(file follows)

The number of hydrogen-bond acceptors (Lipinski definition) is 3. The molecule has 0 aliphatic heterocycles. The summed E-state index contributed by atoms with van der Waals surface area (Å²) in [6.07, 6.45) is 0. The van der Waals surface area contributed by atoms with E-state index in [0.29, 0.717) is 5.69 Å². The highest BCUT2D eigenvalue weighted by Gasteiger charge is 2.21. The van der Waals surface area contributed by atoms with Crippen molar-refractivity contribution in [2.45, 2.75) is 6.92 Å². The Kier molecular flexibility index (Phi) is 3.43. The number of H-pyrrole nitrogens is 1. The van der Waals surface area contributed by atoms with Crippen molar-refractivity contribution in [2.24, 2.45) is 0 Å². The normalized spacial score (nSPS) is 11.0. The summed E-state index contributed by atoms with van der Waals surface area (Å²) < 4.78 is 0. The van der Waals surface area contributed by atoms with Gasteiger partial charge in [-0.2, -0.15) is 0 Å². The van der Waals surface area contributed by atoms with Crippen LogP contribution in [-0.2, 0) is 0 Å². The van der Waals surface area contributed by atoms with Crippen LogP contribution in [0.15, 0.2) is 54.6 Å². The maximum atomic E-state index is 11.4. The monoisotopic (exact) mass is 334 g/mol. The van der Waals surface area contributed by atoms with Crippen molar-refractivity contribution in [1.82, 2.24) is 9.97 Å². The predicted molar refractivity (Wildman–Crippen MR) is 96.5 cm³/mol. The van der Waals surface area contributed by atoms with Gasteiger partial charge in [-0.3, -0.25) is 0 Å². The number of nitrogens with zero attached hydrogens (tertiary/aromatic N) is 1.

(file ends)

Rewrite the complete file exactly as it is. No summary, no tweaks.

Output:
The number of hydrogen-bond acceptors (Lipinski definition) is 3. The molecule has 0 aliphatic heterocycles. The summed E-state index contributed by atoms with van der Waals surface area (Å²) in [6.07, 6.45) is 0. The van der Waals surface area contributed by atoms with E-state index in [0.29, 0.717) is 5.69 Å². The highest BCUT2D eigenvalue weighted by Gasteiger charge is 2.21. The van der Waals surface area contributed by atoms with Crippen molar-refractivity contribution in [2.45, 2.75) is 6.92 Å². The Kier molecular flexibility index (Phi) is 3.43. The number of H-pyrrole nitrogens is 1. The van der Waals surface area contributed by atoms with Crippen molar-refractivity contribution in [2.24, 2.45) is 0 Å². The normalized spacial score (nSPS) is 11.0. The summed E-state index contributed by atoms with van der Waals surface area (Å²) < 4.78 is 0. The van der Waals surface area contributed by atoms with Gasteiger partial charge in [-0.2, -0.15) is 0 Å². The van der Waals surface area contributed by atoms with Crippen LogP contribution in [-0.2, 0) is 0 Å². The van der Waals surface area contributed by atoms with Crippen LogP contribution in [0.15, 0.2) is 54.6 Å². The maximum atomic E-state index is 11.4. The monoisotopic (exact) mass is 334 g/mol. The van der Waals surface area contributed by atoms with Crippen molar-refractivity contribution in [1.82, 2.24) is 9.97 Å². The predicted molar refractivity (Wildman–Crippen MR) is 96.5 cm³/mol. The van der Waals surface area contributed by atoms with Gasteiger partial charge in [-0.3, -0.25) is 0 Å². The number of nitrogens with zero attached hydrogens (tertiary/aromatic N) is 1.